With new year comes renewed energy, glimpse of what's to come
What does the new year mean for you? A fresh start? A renewed opportunity to make good and be good?
If you’re anything like me, a new year starts with a list. Goals for the year, things I plan to do, places I plan to go, and skills I plan to learn before it’s all over.
Call them resolutions if you like. That word often feels too intangible to me. A list is concrete, pen on paper, stuff that will happen, boxes that will be checked off.
At the Foundation, there is plenty to put on that list. We’re smack in the middle of a strategic planning process, so 2013 will bring a reexamination of our work to improve the lives of kids in Detroit. It will also bring an exciting transition, as we say good-bye to Carol Goss, who retires as president & CEO at the end of the year, and welcome COO Tonya Allen as the Foundation’s fifth president and CEO.
And so in that spirit, we polled some of our grantee partners from the last year and asked them which items they would put on their 2013 lists. What has them excited about the new year? What things are they committing to accomplish by the time 2014 rolls around?
Below are some of their answers. Let’s peer into Detroit’s future together and see what’s in store for Detroit in the months ahead.
Dan Bandrowski, co-director Wellspring: Wellspring is looking to expand its reach in 2013 by placing an addition on its existing Wellspring Center facility. We typically have 50 to 100 youth on our waiting list for our Academic & Recreation Program and an expanded facility would help us to reach these youth. We are also excited about the collaboration between Brightmoor and Cody Rouge neighborhoods that has been spearheaded through The Skillman Foundation. Beginning in January of 2013, a collaboration between Wellspring (Brightmoor) and Developing Kids, Peeps and Don Bosco (Cody Rouge) will deepen an impact on youth through providing Wellspring's math and reading Kumon curriculum to youth affiliated with these organizations. We are excited about building community around the lives of youth while providing effective programming.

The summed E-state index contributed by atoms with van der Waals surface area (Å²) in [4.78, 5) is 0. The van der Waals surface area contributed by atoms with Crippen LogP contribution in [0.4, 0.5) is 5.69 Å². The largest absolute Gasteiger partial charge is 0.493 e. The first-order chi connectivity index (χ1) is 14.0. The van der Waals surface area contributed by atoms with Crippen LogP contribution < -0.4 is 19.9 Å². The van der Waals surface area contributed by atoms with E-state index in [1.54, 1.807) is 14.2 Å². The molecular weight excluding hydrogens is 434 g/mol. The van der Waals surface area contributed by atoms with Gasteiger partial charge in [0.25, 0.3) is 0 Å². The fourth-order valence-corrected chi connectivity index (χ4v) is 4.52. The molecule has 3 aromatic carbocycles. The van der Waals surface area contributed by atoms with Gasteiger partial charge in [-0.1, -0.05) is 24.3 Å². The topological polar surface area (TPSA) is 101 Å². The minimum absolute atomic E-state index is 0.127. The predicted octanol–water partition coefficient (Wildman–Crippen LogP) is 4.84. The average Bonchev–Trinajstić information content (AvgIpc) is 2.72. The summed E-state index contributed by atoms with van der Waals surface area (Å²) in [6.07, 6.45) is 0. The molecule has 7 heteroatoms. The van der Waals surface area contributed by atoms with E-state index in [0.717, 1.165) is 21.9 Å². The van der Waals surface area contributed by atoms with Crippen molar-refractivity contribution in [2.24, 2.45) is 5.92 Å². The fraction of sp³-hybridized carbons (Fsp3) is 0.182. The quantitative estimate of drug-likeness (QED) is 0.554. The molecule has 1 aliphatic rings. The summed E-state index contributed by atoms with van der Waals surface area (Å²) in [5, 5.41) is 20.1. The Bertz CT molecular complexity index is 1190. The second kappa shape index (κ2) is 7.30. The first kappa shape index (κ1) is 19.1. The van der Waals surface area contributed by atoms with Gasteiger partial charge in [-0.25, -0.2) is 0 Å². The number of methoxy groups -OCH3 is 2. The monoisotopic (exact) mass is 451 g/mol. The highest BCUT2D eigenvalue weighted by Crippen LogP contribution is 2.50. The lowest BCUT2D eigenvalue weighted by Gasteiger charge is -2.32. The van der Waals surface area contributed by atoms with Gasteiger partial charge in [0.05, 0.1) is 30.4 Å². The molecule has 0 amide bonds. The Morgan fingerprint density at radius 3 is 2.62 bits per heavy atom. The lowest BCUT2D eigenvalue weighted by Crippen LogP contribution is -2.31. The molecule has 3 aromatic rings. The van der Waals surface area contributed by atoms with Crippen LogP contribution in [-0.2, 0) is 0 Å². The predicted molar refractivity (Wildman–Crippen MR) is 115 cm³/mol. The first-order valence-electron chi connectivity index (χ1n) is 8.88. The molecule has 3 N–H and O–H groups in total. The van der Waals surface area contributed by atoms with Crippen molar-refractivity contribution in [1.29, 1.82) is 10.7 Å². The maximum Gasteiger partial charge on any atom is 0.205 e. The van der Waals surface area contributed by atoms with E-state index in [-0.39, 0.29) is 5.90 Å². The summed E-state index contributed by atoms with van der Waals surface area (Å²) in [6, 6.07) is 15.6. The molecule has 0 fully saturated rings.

David Cherry, City Connect Detroit: City Connect Detroit is excited about the number of youth who will secure meaningful, paid employment experiences in Detroit this year, especially through the Grow Detroit's Young Talent program, which we anticipate will serve more than 1,500 youth.